In recognition of International Women’s Month, PHL shines the light on women who work in traditionally male dominated fields at the airport. The women in these fields are remarkable because they continue to step into roles that require skill, patience and confidence and they encourage other women to do the same.
At PHL, Philadelphia Fire Department’s (PFD) Engine 78- Aircraft and Rescue Firefighting unit (ARFF) and Medic 30 are on standby for any emergency that occurs within the terminals, or any aircraft that may be in distress. Crews are prepared to respond to crises that include catastrophic damage to an aircraft, emergency evacuations, and assisting sick flyers.
Coincidentally, in aviation and firefighting, only five percent of the workforce of pilots and firefighters are women. Paramedics are better represented with 37 percent of them being women.
Lieutenant Monica Woodhouse, Firefighter Michele White and Paramedic Robin Burns have been active members of the PFD for 25, 26 and 23 years respectively. When asked what brought them to their professions, their answers varied.
Woodhouse says she was encouraged by a family member who was an active firefighter. He suggested she try something outside of “normal” work for women. What she discovered is a career that makes her proud. Woodhouse is equally proud of her children, including a daughter who followed in her footsteps and works as a PFD Dispatcher.
White joined the Fire Academy when she returned home from her time in the military. While enlisted, White was exposed to work that was non-gender specific, so exploring work as a firefighter was not far outside of consideration.
Burns said that she always wanted to help people and to her, working in emergency medical services (EMS) was the best way to do that.” Burns feels like she made a great choice for herself and her family and is moved by those she has helped over the years.
When Woodhouse, White and Burns entered the academy, they were all single mothers. Their salaries provided their families with financial security. They were also afforded unlimited opportunities for continued education and growth through departmental promotions. Burns said, “There’s no better feeling than being a role model to your kids and their friends.”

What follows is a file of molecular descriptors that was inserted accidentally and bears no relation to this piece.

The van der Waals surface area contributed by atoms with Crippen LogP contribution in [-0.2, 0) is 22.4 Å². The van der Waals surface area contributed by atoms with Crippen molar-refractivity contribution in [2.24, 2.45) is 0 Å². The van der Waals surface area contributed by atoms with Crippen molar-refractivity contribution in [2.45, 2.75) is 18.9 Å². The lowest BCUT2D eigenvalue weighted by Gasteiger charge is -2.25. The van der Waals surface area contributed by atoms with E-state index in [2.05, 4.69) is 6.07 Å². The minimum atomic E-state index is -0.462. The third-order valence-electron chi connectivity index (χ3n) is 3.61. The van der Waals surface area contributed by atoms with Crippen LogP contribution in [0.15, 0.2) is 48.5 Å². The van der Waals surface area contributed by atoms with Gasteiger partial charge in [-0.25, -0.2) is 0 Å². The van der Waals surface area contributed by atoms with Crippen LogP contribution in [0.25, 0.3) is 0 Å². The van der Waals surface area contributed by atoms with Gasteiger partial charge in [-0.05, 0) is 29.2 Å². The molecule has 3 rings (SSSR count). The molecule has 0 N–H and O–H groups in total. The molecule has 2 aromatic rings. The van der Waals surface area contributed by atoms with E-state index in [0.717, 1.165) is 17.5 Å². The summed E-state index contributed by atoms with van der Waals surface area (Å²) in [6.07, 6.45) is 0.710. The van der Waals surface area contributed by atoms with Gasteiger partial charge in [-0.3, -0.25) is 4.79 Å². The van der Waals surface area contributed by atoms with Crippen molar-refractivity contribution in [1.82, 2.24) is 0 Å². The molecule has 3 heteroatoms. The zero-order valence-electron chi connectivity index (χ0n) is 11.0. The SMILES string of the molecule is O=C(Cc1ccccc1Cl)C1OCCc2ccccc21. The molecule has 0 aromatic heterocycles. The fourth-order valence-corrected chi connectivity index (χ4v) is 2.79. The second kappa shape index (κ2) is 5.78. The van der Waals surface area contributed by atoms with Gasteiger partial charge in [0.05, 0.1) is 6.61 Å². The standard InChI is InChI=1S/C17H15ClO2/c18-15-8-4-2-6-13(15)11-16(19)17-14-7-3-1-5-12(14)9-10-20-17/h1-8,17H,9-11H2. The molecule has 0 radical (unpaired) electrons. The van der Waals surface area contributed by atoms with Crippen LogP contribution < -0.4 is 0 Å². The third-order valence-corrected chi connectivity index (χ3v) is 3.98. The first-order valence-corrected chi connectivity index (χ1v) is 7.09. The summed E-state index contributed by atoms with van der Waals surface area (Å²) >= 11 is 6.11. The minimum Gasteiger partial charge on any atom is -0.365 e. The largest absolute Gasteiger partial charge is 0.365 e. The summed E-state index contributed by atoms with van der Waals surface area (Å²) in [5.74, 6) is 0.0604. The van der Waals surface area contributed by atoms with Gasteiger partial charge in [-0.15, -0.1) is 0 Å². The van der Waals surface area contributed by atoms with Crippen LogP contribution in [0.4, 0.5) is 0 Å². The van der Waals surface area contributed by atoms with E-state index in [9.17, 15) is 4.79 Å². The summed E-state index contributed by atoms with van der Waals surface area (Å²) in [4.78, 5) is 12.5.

While they all admitted that they felt like they had to work harder than men to earn the respect in the department, they are proud of the accomplishments of all the women in the PFD, especially the ones assigned to Engine 78, Medic 30. In addition to Woodhouse, Burns and White, they are Firefighters Jennifer Leary, Fiona Fowler, Jennifer Tinkler, Judith Ajibade, Karen Eli, and Fire Service Paramedics Theresa Stringer and Tanji Michael.
When asked what advice they would give women who are interested in working for the PFD, Woodhouse, Burns and White offered:
- Don’t get discouraged; push past the obstacles
- Find ways to manage the obvious stress and anxiety of the work.
- Don’t expect instant gratification; sometimes you will find out that you have changed a life in the future.
- It's okay to be afraid — do it anyway.
The women assigned to Engine 78, Medic 30 consider each other family. They have seen each other through career growths and the growth of their families.
Woodhouse, White and Burns and the other women working at Engine 78, Medic 30 exemplify excellence in their roles. We are proud to have these women demonstrate strong leadership to other women (and men) in emergency response.
Thank you to the women of the PFD for your example of positive representation to women everywhere.